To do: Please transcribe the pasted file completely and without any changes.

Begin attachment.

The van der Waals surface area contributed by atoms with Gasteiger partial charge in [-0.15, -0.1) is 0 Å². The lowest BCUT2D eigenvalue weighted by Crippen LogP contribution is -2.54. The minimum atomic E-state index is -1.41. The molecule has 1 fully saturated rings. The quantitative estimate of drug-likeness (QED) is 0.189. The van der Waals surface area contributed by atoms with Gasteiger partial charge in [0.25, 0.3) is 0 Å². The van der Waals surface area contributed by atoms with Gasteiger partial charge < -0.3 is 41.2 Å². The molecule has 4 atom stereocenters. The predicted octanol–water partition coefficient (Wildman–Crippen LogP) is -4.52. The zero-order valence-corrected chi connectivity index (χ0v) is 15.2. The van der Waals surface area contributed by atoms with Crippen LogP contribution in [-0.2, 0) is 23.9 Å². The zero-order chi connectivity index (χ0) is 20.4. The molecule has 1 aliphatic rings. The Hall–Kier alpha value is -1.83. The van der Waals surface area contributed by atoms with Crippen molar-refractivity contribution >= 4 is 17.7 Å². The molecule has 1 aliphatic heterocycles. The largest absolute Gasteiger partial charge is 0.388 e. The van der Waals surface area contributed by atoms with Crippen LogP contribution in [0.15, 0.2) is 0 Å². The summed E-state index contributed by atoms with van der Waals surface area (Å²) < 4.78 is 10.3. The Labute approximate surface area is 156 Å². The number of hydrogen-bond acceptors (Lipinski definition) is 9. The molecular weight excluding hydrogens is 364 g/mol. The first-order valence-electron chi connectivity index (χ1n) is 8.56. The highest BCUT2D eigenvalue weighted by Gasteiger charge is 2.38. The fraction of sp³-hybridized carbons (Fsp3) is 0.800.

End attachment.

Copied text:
The van der Waals surface area contributed by atoms with Gasteiger partial charge in [-0.15, -0.1) is 0 Å². The lowest BCUT2D eigenvalue weighted by Crippen LogP contribution is -2.54. The minimum atomic E-state index is -1.41. The molecule has 1 fully saturated rings. The quantitative estimate of drug-likeness (QED) is 0.189. The van der Waals surface area contributed by atoms with Gasteiger partial charge in [0.25, 0.3) is 0 Å². The van der Waals surface area contributed by atoms with Gasteiger partial charge < -0.3 is 41.2 Å². The molecule has 4 atom stereocenters. The predicted octanol–water partition coefficient (Wildman–Crippen LogP) is -4.52. The zero-order valence-corrected chi connectivity index (χ0v) is 15.2. The van der Waals surface area contributed by atoms with Crippen LogP contribution in [-0.2, 0) is 23.9 Å². The zero-order chi connectivity index (χ0) is 20.4. The molecule has 1 aliphatic rings. The Hall–Kier alpha value is -1.83. The van der Waals surface area contributed by atoms with Crippen molar-refractivity contribution >= 4 is 17.7 Å². The molecule has 1 aliphatic heterocycles. The largest absolute Gasteiger partial charge is 0.388 e. The van der Waals surface area contributed by atoms with Crippen LogP contribution in [0.15, 0.2) is 0 Å². The summed E-state index contributed by atoms with van der Waals surface area (Å²) < 4.78 is 10.3. The Labute approximate surface area is 156 Å². The number of hydrogen-bond acceptors (Lipinski definition) is 9. The molecular weight excluding hydrogens is 364 g/mol. The first-order valence-electron chi connectivity index (χ1n) is 8.56. The highest BCUT2D eigenvalue weighted by Gasteiger charge is 2.38. The fraction of sp³-hybridized carbons (Fsp3) is 0.800.